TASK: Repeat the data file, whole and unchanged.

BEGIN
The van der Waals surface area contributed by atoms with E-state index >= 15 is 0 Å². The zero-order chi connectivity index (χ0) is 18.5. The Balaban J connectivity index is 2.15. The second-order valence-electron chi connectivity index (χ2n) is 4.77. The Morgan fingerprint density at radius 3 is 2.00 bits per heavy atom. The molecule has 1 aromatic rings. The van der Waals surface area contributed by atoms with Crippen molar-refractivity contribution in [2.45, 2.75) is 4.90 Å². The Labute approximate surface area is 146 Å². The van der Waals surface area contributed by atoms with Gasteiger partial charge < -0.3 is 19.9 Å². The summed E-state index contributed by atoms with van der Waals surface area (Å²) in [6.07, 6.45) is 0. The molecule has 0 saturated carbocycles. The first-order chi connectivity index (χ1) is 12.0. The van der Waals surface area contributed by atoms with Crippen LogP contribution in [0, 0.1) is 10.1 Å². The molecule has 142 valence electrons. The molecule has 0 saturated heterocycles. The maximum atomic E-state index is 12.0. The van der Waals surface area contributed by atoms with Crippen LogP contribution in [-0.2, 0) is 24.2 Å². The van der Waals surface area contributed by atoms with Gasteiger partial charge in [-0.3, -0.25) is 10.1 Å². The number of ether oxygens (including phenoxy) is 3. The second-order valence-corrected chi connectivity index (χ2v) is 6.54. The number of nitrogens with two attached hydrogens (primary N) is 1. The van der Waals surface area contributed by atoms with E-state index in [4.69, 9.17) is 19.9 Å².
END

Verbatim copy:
The van der Waals surface area contributed by atoms with E-state index >= 15 is 0 Å². The zero-order chi connectivity index (χ0) is 18.5. The Balaban J connectivity index is 2.15. The second-order valence-electron chi connectivity index (χ2n) is 4.77. The Morgan fingerprint density at radius 3 is 2.00 bits per heavy atom. The molecule has 1 aromatic rings. The van der Waals surface area contributed by atoms with Crippen molar-refractivity contribution in [2.45, 2.75) is 4.90 Å². The Labute approximate surface area is 146 Å². The van der Waals surface area contributed by atoms with Gasteiger partial charge < -0.3 is 19.9 Å². The summed E-state index contributed by atoms with van der Waals surface area (Å²) in [6.07, 6.45) is 0. The molecule has 0 saturated carbocycles. The first-order chi connectivity index (χ1) is 12.0. The van der Waals surface area contributed by atoms with Crippen LogP contribution in [0, 0.1) is 10.1 Å². The molecule has 142 valence electrons. The molecule has 0 saturated heterocycles. The maximum atomic E-state index is 12.0. The van der Waals surface area contributed by atoms with Crippen LogP contribution in [-0.2, 0) is 24.2 Å². The van der Waals surface area contributed by atoms with Gasteiger partial charge in [-0.3, -0.25) is 10.1 Å². The number of ether oxygens (including phenoxy) is 3. The second-order valence-corrected chi connectivity index (χ2v) is 6.54. The number of nitrogens with two attached hydrogens (primary N) is 1. The van der Waals surface area contributed by atoms with E-state index in [4.69, 9.17) is 19.9 Å².